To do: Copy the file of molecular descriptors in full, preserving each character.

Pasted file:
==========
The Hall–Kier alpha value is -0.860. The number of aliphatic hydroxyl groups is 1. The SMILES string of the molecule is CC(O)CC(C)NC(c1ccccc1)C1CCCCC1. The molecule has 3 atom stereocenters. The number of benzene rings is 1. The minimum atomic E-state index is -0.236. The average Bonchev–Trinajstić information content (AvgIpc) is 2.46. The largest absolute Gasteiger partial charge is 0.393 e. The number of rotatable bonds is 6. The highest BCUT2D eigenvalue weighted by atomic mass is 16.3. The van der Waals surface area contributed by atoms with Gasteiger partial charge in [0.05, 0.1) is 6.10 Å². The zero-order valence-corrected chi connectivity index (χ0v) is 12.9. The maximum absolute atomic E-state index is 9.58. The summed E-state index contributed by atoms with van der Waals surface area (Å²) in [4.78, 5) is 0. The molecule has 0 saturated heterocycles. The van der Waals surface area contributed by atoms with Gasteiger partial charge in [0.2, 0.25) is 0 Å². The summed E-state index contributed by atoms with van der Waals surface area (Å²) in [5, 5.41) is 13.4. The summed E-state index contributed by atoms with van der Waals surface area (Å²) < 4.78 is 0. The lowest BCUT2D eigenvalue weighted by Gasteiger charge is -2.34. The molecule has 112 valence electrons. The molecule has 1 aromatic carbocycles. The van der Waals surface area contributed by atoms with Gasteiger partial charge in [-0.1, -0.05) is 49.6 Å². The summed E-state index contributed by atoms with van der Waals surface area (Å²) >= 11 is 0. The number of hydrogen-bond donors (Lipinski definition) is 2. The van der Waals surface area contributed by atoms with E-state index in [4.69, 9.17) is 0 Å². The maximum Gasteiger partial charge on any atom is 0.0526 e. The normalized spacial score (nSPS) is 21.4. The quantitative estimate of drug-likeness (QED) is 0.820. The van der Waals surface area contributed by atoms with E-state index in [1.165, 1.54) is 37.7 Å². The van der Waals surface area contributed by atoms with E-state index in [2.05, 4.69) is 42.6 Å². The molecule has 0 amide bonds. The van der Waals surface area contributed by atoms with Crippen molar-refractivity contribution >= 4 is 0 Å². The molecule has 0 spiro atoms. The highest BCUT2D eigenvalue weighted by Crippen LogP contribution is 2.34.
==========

The Hall–Kier alpha value is -0.860. The number of aliphatic hydroxyl groups is 1. The SMILES string of the molecule is CC(O)CC(C)NC(c1ccccc1)C1CCCCC1. The molecule has 3 atom stereocenters. The number of benzene rings is 1. The minimum atomic E-state index is -0.236. The average Bonchev–Trinajstić information content (AvgIpc) is 2.46. The largest absolute Gasteiger partial charge is 0.393 e. The number of rotatable bonds is 6. The highest BCUT2D eigenvalue weighted by atomic mass is 16.3. The van der Waals surface area contributed by atoms with Gasteiger partial charge in [0.05, 0.1) is 6.10 Å². The zero-order valence-corrected chi connectivity index (χ0v) is 12.9. The maximum absolute atomic E-state index is 9.58. The summed E-state index contributed by atoms with van der Waals surface area (Å²) in [4.78, 5) is 0. The molecule has 0 saturated heterocycles. The van der Waals surface area contributed by atoms with Gasteiger partial charge in [0.2, 0.25) is 0 Å². The summed E-state index contributed by atoms with van der Waals surface area (Å²) in [5, 5.41) is 13.4. The summed E-state index contributed by atoms with van der Waals surface area (Å²) < 4.78 is 0. The lowest BCUT2D eigenvalue weighted by Gasteiger charge is -2.34. The molecule has 112 valence electrons. The molecule has 1 aromatic carbocycles. The van der Waals surface area contributed by atoms with Gasteiger partial charge in [-0.1, -0.05) is 49.6 Å². The summed E-state index contributed by atoms with van der Waals surface area (Å²) >= 11 is 0. The number of hydrogen-bond donors (Lipinski definition) is 2. The van der Waals surface area contributed by atoms with E-state index in [4.69, 9.17) is 0 Å². The maximum Gasteiger partial charge on any atom is 0.0526 e. The normalized spacial score (nSPS) is 21.4. The quantitative estimate of drug-likeness (QED) is 0.820. The van der Waals surface area contributed by atoms with E-state index in [1.165, 1.54) is 37.7 Å². The van der Waals surface area contributed by atoms with E-state index in [2.05, 4.69) is 42.6 Å². The molecule has 0 amide bonds. The van der Waals surface area contributed by atoms with Crippen molar-refractivity contribution >= 4 is 0 Å². The molecule has 0 spiro atoms. The highest BCUT2D eigenvalue weighted by Crippen LogP contribution is 2.34.